James Renwick, the Presbyterian minister, continued to hold conventicles into the 1680s. He was captured and executed on 17 Feb 1688 at Edinburgh. George Wood, sixteen years old, was the last Covenanter to be executed. He was shot in June 1688 by a trooper, John Reid.

   The persecution of the Covenanters was finally brought to an end with the advent of the Glorious Revolution, in which the Protestant rulers of the Netherlands, William of Orange and Mary invaded the Isles (by invitation) and wrested the throne from Mary’s father, James Stuart. On 24 April, 1689 William was proclaimed king, and thereafter, the Presbyterian Covenanters of Scotland were given the right to worship as they pleased.

   The end of the troubles between the Presbyterian Covenanters and the British government did not end the violence between the Highland clansmen and the Scottish government. It simply gave way to the Jacobite Cause. As noted previously, in regard to the narrative of the Glencoe Massacre of 1692, during the reign of William and Mary, the Jacobites came into being. They were primarily Highland clansmen who still supported James and wanted him to be reinstalled on the throne. A number of significant Highland clans supported the Jacobite Cause, including the Camerons, MacDonalds, MacGregors, Mackenzies, Mackintoshes, Macleans and MacLachlans.

   In 1689 an army composed of Catholic French supporters of James II traveled to Ireland, where it was joined by Irish Catholics. Thousands of Irish Protestants took refuge in the city of Londonderry, and so the Catholic army laid siege to the city. The Protestants in Londonderry held out against the besiegers for one hundred and five days, from April to August, 1689. An English fleet relieved the town and forced James’ army to move southward. William sent English troops over to Ireland the next spring. On 11 July, 1690, William’s army engaged James’ army in the Battle of the Boyne, north of Dublin. James’ army was soundly defeated and James returned to France. With him went twelve thousand Jacobite soldiers. They would become known as the ‘Wild Geese’ who would support Prince Charles Edward Stuart in the Jacobite Rising of 1745.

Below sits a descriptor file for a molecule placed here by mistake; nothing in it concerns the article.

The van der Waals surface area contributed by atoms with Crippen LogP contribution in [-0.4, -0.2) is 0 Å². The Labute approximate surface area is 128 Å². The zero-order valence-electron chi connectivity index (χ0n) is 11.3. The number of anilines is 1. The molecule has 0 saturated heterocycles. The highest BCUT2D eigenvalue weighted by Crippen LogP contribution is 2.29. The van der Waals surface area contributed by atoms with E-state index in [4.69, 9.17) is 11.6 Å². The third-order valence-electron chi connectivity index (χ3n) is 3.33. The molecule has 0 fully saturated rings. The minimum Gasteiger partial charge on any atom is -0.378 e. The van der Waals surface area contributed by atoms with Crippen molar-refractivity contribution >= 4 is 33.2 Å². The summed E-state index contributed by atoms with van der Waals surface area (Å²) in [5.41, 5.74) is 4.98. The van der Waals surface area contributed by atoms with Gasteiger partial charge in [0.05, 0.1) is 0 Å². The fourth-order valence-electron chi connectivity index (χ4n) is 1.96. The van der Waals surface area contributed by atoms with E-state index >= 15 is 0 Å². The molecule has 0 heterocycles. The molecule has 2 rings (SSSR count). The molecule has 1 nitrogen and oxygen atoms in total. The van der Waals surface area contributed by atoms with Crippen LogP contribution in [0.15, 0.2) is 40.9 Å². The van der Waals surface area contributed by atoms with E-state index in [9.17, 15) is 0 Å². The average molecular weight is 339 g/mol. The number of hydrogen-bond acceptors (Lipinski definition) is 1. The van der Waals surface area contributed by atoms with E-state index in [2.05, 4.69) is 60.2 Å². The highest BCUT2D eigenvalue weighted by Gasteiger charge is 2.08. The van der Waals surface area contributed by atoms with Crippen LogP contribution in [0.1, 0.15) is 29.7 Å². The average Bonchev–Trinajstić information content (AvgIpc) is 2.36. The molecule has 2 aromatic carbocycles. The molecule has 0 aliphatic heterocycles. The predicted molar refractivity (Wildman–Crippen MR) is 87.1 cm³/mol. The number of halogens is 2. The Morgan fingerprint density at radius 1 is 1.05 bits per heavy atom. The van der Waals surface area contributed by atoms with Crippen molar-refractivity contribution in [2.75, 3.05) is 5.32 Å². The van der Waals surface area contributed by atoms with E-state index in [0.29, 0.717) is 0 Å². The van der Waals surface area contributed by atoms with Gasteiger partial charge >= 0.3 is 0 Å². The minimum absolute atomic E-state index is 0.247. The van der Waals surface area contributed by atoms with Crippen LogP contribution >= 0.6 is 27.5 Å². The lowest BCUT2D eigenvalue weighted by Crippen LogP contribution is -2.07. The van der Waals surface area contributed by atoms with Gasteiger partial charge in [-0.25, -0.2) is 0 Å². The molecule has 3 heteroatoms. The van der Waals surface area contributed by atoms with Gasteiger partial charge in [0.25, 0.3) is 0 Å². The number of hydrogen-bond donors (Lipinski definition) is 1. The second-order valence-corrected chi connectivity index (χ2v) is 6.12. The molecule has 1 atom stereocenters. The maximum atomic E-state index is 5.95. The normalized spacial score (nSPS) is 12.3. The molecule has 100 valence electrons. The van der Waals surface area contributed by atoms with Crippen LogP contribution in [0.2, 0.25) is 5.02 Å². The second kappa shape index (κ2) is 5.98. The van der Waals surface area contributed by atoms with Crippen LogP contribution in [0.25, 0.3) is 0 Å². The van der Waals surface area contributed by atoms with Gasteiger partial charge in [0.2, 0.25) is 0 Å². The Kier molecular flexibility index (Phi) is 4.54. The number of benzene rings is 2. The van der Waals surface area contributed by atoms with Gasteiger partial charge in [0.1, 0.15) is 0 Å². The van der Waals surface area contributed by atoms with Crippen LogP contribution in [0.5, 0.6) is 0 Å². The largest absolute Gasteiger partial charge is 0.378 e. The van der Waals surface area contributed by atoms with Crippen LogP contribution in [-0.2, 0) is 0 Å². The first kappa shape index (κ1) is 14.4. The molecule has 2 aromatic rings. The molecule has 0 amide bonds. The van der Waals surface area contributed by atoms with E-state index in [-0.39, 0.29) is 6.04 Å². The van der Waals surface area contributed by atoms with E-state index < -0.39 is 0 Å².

Only a month before the Battle of the Boyne took place in Ireland, the Jacobite army of General Thomas Buchan, comprised of roughly eight hundred Highland clansmen, was taken captive in a night raid on their camp near Cromdale, Scotland. The raid resulted in the death of three hundred clansmen, and the Jacobite Rising of 1689 was brought to a halt.

   A period of relative calm for the Scottish Highland clans stretched from 1690 until the 1740s, of course with the exception of the Glencoe Massacre in 1692.

   The Jacobites had effectively been silenced, but their cause was not extinguished. In 1701 James II died in exile in France. The French king Louis XIV immediately recognized James’ son, James Edward as the legitimate British king, James III. Meanwhile, in England, with the deaths of Mary and William III, Mary’s sister, Anne succeeded to the throne. Her reign, until her death in 1714, was engrossed in the War of the Spanish Succession. Anne died without an heir, and so the British throne was claimed by the first of the Hanoverian line, George I. George’s mother, Sophia, the Protestant Electress of Hanover, was a granddaughter of James I, and the primary claimant to the British throne after Anne. Upon Sophia’s death in 1714, her son George became not only the Elector of Hanover, but also the British king. The new king could not speak a word of English when he arrived at London in 1714.

   The Scottish clansmen, angered by the arrival of a German speaking monarch, and still convinced that a Stuart should be seated on the throne of England and Scotland, rose up in what became known as the Rising of 1715. It was said that upwards of twelve thousand clansmen rallied on the Jacobite side. The rebellion was easily quelled, though, and so the “Old Pretender” as James Edward Stuart became known, had to remain in exile. He moved from France to take up residence in Rome, Italy.